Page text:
- The Iranian government shows no sign of cracking under the pressure the Trump administration has applied to it.
- Despite the deterioration in relations, pragmatic negotiations can still allow the two sides to avoid war and may open space may open for both to pursue a better deal, writes Defense Priorities fellow Daniel R. DePetris.
- This is an opinion column. The thoughts expressed are those of the author.
- Visit Business Insider’s homepage for more stories.
From the moment President Donald Trump announced that the US was withdrawing from the Iran nuclear deal, Washington’s policy toward the Islamic Republic has been best summarized by a schoolyard taunt: Give me your lunch money.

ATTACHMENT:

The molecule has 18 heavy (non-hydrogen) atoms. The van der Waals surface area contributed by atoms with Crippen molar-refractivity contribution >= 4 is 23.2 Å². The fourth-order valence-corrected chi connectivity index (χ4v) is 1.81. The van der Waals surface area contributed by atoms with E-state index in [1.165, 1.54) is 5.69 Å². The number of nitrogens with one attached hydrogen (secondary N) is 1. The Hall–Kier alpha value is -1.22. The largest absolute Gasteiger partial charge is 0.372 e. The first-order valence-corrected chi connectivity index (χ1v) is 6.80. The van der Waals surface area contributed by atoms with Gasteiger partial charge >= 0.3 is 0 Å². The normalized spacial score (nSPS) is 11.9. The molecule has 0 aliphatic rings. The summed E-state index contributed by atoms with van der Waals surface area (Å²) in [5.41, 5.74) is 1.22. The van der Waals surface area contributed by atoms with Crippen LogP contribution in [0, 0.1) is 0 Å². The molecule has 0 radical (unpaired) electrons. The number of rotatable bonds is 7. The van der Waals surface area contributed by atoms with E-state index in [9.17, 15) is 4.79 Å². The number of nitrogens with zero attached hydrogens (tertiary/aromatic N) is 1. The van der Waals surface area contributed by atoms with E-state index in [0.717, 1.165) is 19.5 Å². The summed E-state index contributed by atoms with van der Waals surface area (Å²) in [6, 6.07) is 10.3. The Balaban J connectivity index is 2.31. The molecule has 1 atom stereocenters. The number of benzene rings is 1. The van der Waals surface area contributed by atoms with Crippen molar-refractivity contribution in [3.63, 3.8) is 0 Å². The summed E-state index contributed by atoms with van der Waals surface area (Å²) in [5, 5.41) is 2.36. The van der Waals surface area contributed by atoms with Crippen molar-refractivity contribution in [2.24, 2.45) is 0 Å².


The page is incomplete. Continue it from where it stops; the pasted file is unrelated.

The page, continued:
The Trump administration’s embarrassing defeat at the UN Security Council this month and its attempt to snapback all UN sanctions on Tehran — despite opposition from even close American partners — is indicative of a bankrupt approach making US-Iran confrontation more likely.
Over the last two years, the Trump administration’s maximum pressure campaign has been a one-dimensional game of economic sanctions and threats of diplomatic isolation. Drawn up by former national security adviser John Bolton and wholeheartedly supported by Secretary of State Mike Pompeo, the strategy is designed to produce such economic pain within Iran itself that Supreme Leader Ali Khamenei begrudgingly returns to the negotiating table.